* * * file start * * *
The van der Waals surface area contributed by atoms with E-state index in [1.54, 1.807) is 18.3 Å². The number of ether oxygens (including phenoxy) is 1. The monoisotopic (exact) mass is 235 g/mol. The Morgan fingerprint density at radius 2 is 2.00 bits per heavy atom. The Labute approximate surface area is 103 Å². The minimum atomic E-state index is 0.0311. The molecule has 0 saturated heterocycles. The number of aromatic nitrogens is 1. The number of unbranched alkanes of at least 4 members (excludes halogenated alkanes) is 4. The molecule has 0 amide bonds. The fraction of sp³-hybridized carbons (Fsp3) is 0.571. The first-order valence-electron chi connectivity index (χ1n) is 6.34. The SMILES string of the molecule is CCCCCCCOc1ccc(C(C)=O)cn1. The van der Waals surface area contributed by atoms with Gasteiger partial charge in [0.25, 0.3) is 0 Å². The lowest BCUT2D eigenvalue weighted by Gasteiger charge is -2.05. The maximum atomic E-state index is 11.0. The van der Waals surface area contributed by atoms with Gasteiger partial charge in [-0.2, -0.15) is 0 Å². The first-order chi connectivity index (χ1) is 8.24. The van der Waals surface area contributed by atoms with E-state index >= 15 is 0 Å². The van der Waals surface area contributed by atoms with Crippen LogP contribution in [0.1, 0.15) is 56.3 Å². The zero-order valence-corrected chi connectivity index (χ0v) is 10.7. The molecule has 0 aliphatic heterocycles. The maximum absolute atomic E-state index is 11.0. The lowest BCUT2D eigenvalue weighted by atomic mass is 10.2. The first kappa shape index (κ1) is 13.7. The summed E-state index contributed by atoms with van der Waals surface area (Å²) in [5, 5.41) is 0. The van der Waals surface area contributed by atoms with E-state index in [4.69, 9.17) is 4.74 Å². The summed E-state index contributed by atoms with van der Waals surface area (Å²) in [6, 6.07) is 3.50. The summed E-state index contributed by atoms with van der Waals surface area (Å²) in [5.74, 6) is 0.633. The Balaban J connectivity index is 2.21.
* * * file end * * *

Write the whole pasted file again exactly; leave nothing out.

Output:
The van der Waals surface area contributed by atoms with E-state index in [1.54, 1.807) is 18.3 Å². The number of ether oxygens (including phenoxy) is 1. The monoisotopic (exact) mass is 235 g/mol. The Morgan fingerprint density at radius 2 is 2.00 bits per heavy atom. The Labute approximate surface area is 103 Å². The minimum atomic E-state index is 0.0311. The molecule has 0 saturated heterocycles. The number of aromatic nitrogens is 1. The number of unbranched alkanes of at least 4 members (excludes halogenated alkanes) is 4. The molecule has 0 amide bonds. The fraction of sp³-hybridized carbons (Fsp3) is 0.571. The first-order valence-electron chi connectivity index (χ1n) is 6.34. The SMILES string of the molecule is CCCCCCCOc1ccc(C(C)=O)cn1. The van der Waals surface area contributed by atoms with Gasteiger partial charge in [0.25, 0.3) is 0 Å². The lowest BCUT2D eigenvalue weighted by Gasteiger charge is -2.05. The maximum atomic E-state index is 11.0. The van der Waals surface area contributed by atoms with Gasteiger partial charge in [-0.2, -0.15) is 0 Å². The first-order chi connectivity index (χ1) is 8.24. The van der Waals surface area contributed by atoms with E-state index >= 15 is 0 Å². The van der Waals surface area contributed by atoms with Crippen LogP contribution in [0.1, 0.15) is 56.3 Å². The zero-order valence-corrected chi connectivity index (χ0v) is 10.7. The molecule has 0 aliphatic heterocycles. The maximum absolute atomic E-state index is 11.0. The lowest BCUT2D eigenvalue weighted by atomic mass is 10.2. The first kappa shape index (κ1) is 13.7. The summed E-state index contributed by atoms with van der Waals surface area (Å²) in [5, 5.41) is 0. The van der Waals surface area contributed by atoms with E-state index in [4.69, 9.17) is 4.74 Å². The summed E-state index contributed by atoms with van der Waals surface area (Å²) in [6, 6.07) is 3.50. The summed E-state index contributed by atoms with van der Waals surface area (Å²) in [5.74, 6) is 0.633. The Balaban J connectivity index is 2.21.